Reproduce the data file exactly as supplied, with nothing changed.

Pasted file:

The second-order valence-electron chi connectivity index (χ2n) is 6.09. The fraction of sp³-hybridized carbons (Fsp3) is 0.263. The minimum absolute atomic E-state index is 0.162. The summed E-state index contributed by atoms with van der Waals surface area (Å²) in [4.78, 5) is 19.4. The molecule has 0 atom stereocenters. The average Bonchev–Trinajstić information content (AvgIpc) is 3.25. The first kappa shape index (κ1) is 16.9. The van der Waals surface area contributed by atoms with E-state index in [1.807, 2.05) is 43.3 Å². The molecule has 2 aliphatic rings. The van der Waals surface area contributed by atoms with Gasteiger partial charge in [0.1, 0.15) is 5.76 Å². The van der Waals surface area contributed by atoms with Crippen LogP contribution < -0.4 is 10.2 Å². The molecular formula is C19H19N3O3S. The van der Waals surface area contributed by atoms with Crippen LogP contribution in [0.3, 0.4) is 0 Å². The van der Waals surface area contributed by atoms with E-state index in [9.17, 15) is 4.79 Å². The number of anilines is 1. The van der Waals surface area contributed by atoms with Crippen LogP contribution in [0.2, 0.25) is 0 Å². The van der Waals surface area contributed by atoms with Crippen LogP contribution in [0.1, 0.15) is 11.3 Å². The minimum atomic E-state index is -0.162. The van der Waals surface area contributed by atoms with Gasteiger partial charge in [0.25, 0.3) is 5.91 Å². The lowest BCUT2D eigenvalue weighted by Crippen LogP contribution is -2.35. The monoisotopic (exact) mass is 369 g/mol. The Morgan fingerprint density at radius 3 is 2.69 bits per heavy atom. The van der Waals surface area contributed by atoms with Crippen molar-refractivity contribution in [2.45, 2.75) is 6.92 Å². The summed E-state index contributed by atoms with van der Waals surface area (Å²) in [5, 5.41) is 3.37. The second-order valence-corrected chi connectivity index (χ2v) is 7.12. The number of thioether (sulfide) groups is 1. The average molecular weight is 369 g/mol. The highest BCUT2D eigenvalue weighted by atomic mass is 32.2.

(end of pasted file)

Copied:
The second-order valence-electron chi connectivity index (χ2n) is 6.09. The fraction of sp³-hybridized carbons (Fsp3) is 0.263. The minimum absolute atomic E-state index is 0.162. The summed E-state index contributed by atoms with van der Waals surface area (Å²) in [4.78, 5) is 19.4. The molecule has 0 atom stereocenters. The average Bonchev–Trinajstić information content (AvgIpc) is 3.25. The first kappa shape index (κ1) is 16.9. The van der Waals surface area contributed by atoms with E-state index in [1.807, 2.05) is 43.3 Å². The molecule has 2 aliphatic rings. The van der Waals surface area contributed by atoms with Gasteiger partial charge in [0.1, 0.15) is 5.76 Å². The van der Waals surface area contributed by atoms with Crippen LogP contribution < -0.4 is 10.2 Å². The molecular formula is C19H19N3O3S. The van der Waals surface area contributed by atoms with Crippen LogP contribution in [0.3, 0.4) is 0 Å². The van der Waals surface area contributed by atoms with E-state index in [9.17, 15) is 4.79 Å². The number of anilines is 1. The van der Waals surface area contributed by atoms with Crippen LogP contribution in [0.2, 0.25) is 0 Å². The van der Waals surface area contributed by atoms with Crippen LogP contribution in [0.1, 0.15) is 11.3 Å². The minimum atomic E-state index is -0.162. The van der Waals surface area contributed by atoms with Gasteiger partial charge in [0.25, 0.3) is 5.91 Å². The lowest BCUT2D eigenvalue weighted by Crippen LogP contribution is -2.35. The monoisotopic (exact) mass is 369 g/mol. The Morgan fingerprint density at radius 3 is 2.69 bits per heavy atom. The van der Waals surface area contributed by atoms with Crippen molar-refractivity contribution in [2.45, 2.75) is 6.92 Å². The summed E-state index contributed by atoms with van der Waals surface area (Å²) in [5, 5.41) is 3.37. The second-order valence-corrected chi connectivity index (χ2v) is 7.12. The number of thioether (sulfide) groups is 1. The average molecular weight is 369 g/mol. The highest BCUT2D eigenvalue weighted by atomic mass is 32.2.